When the police stop and suspect you of DUI, there are several questions they will immediately ask. The police usually use the initial questions to identify you, and these you need to answer. But for any questions beyond that, you should invoke your Fifth Amendment —the right to remain silent and ask to call a DUI attorney. There are numerous advantages to doing so. Here are a few of them.
Many people need to realize that some of the most solid evidence the police have in a DUI stop is not always the breathalyzer test but statements from the accused. Some of the questions the police may ask you after they stop you include:
- Where are you coming from?
- Where are you going?
- Have you been drinking?
- How many drinks have you had?
If the officer suspects you have been drinking based on your answers, your physical appearance, or due to the smell of alcohol on your breath, they may proceed to test for impairment.
You have the right to respectfully decline to answer any of these questions that may shed any negative light on you. One of the primary purposes behind the Fifth Amendment is to protect you from self-incrimination.
For example, if you choose to answer the officer's questions. You may state you are coming from a celebration at a local bar for your co-worker, where you only had two beers, and you are now on your way home.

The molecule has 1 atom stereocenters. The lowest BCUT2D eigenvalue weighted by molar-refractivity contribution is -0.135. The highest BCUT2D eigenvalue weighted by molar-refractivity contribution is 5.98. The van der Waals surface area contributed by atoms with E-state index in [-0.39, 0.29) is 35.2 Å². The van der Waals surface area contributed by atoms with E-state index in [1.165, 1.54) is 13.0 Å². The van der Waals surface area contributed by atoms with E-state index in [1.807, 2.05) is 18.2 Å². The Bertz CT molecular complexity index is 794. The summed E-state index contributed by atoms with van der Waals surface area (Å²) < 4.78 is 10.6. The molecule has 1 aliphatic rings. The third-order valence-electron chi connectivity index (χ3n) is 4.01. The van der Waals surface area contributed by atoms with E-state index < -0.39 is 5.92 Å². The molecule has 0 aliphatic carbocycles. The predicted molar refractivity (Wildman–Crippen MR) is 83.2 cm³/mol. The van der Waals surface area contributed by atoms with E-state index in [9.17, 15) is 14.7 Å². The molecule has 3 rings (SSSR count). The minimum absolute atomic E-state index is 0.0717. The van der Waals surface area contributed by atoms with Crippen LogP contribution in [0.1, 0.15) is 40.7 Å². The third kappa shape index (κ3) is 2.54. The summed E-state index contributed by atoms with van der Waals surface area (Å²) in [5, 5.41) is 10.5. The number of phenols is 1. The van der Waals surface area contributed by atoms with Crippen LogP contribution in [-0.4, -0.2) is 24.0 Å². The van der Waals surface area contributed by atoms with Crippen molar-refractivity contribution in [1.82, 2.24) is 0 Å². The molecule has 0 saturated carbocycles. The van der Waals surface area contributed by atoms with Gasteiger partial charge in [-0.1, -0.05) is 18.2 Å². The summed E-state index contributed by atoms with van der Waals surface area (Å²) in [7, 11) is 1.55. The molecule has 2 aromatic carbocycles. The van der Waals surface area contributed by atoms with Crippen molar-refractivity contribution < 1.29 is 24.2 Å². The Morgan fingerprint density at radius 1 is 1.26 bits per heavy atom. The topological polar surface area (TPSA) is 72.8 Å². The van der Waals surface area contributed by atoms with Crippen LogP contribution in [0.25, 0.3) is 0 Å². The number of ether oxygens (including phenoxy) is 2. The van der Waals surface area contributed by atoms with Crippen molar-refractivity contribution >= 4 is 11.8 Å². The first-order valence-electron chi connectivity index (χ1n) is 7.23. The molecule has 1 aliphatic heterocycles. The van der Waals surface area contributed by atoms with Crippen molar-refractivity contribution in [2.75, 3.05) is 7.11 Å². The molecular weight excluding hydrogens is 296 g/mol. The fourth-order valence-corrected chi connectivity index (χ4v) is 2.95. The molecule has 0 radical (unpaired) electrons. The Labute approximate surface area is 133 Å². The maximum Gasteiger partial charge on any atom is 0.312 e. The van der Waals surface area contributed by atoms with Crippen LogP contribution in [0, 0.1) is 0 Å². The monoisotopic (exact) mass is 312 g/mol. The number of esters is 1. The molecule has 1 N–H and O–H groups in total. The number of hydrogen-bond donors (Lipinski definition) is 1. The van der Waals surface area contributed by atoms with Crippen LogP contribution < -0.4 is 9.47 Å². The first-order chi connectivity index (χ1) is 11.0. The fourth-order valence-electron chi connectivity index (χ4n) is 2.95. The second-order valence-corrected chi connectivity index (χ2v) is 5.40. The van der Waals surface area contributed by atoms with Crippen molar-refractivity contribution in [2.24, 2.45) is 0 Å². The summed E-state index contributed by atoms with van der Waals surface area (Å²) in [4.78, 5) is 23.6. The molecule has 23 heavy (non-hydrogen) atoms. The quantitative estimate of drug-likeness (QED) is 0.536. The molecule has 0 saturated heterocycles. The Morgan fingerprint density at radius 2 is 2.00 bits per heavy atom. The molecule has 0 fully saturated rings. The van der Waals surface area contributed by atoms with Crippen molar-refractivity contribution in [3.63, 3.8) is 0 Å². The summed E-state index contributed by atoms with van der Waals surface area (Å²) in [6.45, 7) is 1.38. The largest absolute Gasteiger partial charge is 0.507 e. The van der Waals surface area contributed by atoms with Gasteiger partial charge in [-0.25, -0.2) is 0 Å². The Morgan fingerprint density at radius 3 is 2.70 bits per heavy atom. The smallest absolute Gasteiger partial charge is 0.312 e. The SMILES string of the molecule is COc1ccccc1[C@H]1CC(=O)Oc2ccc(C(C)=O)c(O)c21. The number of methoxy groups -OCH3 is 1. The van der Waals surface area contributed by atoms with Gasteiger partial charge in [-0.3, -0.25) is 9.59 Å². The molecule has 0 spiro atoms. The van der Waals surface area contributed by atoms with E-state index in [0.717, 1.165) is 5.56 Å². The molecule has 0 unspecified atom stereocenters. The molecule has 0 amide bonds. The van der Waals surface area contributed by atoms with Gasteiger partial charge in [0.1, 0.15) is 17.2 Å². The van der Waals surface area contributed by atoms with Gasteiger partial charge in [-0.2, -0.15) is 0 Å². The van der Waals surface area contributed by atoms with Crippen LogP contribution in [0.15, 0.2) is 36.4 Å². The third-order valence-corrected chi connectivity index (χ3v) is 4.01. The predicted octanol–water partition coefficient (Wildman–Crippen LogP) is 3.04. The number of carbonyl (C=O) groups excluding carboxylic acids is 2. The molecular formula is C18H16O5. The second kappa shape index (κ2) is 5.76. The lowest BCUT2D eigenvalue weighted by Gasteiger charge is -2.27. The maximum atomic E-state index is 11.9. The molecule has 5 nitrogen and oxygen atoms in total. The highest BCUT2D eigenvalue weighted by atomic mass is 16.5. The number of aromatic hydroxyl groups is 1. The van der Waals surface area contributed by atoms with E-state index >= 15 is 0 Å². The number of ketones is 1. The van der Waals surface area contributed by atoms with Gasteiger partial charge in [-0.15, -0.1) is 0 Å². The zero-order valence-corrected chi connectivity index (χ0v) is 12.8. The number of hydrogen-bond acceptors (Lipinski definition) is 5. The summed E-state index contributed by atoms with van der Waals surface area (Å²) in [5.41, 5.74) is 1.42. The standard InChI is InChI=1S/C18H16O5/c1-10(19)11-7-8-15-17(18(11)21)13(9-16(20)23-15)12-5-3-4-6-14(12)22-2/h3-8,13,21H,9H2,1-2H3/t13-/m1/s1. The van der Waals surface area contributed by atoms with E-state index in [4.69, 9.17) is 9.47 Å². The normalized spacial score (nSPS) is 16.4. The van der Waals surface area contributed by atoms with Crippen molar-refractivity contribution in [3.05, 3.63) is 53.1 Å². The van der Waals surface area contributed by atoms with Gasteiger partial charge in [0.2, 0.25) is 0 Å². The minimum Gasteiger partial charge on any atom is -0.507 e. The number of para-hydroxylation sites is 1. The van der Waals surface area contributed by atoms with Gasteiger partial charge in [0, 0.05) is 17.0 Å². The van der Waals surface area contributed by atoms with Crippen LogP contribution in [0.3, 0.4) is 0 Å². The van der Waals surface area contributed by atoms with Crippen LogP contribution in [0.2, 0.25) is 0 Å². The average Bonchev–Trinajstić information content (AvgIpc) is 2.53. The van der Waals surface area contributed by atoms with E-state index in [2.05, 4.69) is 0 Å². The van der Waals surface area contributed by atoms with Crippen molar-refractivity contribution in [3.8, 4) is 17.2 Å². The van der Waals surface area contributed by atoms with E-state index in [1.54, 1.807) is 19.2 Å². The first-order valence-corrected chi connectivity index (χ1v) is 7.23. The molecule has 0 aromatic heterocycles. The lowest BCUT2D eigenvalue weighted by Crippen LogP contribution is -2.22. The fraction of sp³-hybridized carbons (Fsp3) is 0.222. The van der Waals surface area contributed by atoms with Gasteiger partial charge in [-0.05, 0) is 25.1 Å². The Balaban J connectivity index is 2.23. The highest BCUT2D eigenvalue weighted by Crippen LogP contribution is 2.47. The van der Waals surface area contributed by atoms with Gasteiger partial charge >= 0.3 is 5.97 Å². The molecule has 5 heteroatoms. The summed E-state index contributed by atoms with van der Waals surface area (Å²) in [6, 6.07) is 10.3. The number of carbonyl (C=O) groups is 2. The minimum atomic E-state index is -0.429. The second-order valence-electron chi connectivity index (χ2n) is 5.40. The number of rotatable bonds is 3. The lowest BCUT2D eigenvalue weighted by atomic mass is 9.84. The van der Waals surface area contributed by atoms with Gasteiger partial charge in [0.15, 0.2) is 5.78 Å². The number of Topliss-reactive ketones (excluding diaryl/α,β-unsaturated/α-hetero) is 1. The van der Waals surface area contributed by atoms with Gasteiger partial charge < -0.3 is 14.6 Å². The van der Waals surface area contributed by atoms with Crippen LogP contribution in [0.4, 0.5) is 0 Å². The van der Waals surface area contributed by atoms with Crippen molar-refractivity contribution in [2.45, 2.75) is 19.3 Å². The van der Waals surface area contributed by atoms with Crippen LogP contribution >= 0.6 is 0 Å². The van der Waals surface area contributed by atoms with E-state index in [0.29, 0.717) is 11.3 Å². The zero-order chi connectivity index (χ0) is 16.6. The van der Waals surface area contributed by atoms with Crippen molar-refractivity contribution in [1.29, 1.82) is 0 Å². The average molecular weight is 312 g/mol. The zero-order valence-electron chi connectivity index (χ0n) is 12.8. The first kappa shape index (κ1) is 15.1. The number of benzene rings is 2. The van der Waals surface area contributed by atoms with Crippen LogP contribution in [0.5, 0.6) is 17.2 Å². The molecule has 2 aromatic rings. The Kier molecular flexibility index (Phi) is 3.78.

If arrested, the police will record your answers in their report. The report will be entered as evidence when your case comes to court.
Reduces Behavior And Body Language
Another critical reason to remain silent is to avoid giving away too many details. Unfortunately, these details are not just in your words, but are also in your behavior and body language.
When you remain silent, you are less likely to demonstrate some behaviors associated with alcohol use. These include slurring your words, getting loud, or being combative. Many times people under the influence also tend to want to "explain" or will begin to babble. These explanations can also provide the police with additional information they can use against you.
Unfortunately, even if you remain silent, the police may still arrest you. At this time, the police will read you your Miranda Rights, and you can invoke your right to call your DUI lawyer. You can also then tell the police that your attorney will answer any other questions they have.